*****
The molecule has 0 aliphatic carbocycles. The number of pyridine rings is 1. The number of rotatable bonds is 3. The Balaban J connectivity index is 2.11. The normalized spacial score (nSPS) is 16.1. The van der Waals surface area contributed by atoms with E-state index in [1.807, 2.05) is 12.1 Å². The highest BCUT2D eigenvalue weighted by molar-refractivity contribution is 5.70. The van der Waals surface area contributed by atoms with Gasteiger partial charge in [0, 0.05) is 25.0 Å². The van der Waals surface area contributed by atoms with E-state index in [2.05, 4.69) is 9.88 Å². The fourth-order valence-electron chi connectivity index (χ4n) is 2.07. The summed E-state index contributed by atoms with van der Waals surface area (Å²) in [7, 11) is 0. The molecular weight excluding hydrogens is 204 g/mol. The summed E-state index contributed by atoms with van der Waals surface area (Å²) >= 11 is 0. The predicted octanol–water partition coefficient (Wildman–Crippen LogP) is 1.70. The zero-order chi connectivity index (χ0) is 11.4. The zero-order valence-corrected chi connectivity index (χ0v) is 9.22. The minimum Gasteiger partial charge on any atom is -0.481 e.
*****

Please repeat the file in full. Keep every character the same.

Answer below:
The molecule has 0 aliphatic carbocycles. The number of pyridine rings is 1. The number of rotatable bonds is 3. The Balaban J connectivity index is 2.11. The normalized spacial score (nSPS) is 16.1. The van der Waals surface area contributed by atoms with E-state index in [1.807, 2.05) is 12.1 Å². The highest BCUT2D eigenvalue weighted by molar-refractivity contribution is 5.70. The van der Waals surface area contributed by atoms with Gasteiger partial charge in [0, 0.05) is 25.0 Å². The van der Waals surface area contributed by atoms with E-state index in [2.05, 4.69) is 9.88 Å². The fourth-order valence-electron chi connectivity index (χ4n) is 2.07. The summed E-state index contributed by atoms with van der Waals surface area (Å²) in [7, 11) is 0. The molecular weight excluding hydrogens is 204 g/mol. The summed E-state index contributed by atoms with van der Waals surface area (Å²) >= 11 is 0. The predicted octanol–water partition coefficient (Wildman–Crippen LogP) is 1.70. The zero-order chi connectivity index (χ0) is 11.4. The zero-order valence-corrected chi connectivity index (χ0v) is 9.22. The minimum Gasteiger partial charge on any atom is -0.481 e.